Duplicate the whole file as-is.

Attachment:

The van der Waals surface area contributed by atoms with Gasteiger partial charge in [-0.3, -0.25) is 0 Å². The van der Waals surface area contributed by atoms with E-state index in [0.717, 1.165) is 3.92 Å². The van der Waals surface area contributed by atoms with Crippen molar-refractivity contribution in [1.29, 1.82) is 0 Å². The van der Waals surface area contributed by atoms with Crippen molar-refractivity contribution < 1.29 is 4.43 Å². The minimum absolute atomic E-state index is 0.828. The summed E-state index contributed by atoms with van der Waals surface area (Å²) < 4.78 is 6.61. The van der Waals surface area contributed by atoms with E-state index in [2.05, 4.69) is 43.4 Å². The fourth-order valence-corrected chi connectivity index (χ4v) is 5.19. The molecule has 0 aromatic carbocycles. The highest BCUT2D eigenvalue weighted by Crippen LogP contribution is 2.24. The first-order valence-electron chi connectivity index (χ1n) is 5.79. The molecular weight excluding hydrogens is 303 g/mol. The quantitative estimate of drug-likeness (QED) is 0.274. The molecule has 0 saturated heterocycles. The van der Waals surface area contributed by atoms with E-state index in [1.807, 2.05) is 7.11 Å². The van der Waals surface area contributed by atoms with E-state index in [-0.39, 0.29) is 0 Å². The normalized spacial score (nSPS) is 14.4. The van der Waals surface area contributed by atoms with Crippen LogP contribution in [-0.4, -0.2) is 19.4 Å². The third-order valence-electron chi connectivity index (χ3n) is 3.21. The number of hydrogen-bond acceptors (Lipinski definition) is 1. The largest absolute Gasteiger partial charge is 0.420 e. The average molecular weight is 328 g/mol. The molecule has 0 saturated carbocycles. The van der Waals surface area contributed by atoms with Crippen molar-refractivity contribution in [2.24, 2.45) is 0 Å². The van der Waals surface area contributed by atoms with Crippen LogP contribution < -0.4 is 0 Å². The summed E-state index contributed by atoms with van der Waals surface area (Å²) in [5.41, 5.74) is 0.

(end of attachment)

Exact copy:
The van der Waals surface area contributed by atoms with Gasteiger partial charge in [-0.3, -0.25) is 0 Å². The van der Waals surface area contributed by atoms with E-state index in [0.717, 1.165) is 3.92 Å². The van der Waals surface area contributed by atoms with Crippen molar-refractivity contribution in [1.29, 1.82) is 0 Å². The van der Waals surface area contributed by atoms with Crippen molar-refractivity contribution < 1.29 is 4.43 Å². The minimum absolute atomic E-state index is 0.828. The summed E-state index contributed by atoms with van der Waals surface area (Å²) < 4.78 is 6.61. The van der Waals surface area contributed by atoms with E-state index in [2.05, 4.69) is 43.4 Å². The fourth-order valence-corrected chi connectivity index (χ4v) is 5.19. The molecule has 0 aromatic carbocycles. The highest BCUT2D eigenvalue weighted by Crippen LogP contribution is 2.24. The first-order valence-electron chi connectivity index (χ1n) is 5.79. The molecular weight excluding hydrogens is 303 g/mol. The quantitative estimate of drug-likeness (QED) is 0.274. The molecule has 0 saturated heterocycles. The van der Waals surface area contributed by atoms with E-state index in [1.807, 2.05) is 7.11 Å². The van der Waals surface area contributed by atoms with E-state index in [-0.39, 0.29) is 0 Å². The normalized spacial score (nSPS) is 14.4. The van der Waals surface area contributed by atoms with Crippen LogP contribution in [-0.4, -0.2) is 19.4 Å². The third-order valence-electron chi connectivity index (χ3n) is 3.21. The number of hydrogen-bond acceptors (Lipinski definition) is 1. The largest absolute Gasteiger partial charge is 0.420 e. The average molecular weight is 328 g/mol. The molecule has 0 saturated carbocycles. The van der Waals surface area contributed by atoms with Crippen molar-refractivity contribution in [2.24, 2.45) is 0 Å². The van der Waals surface area contributed by atoms with Crippen LogP contribution < -0.4 is 0 Å². The summed E-state index contributed by atoms with van der Waals surface area (Å²) in [5.41, 5.74) is 0.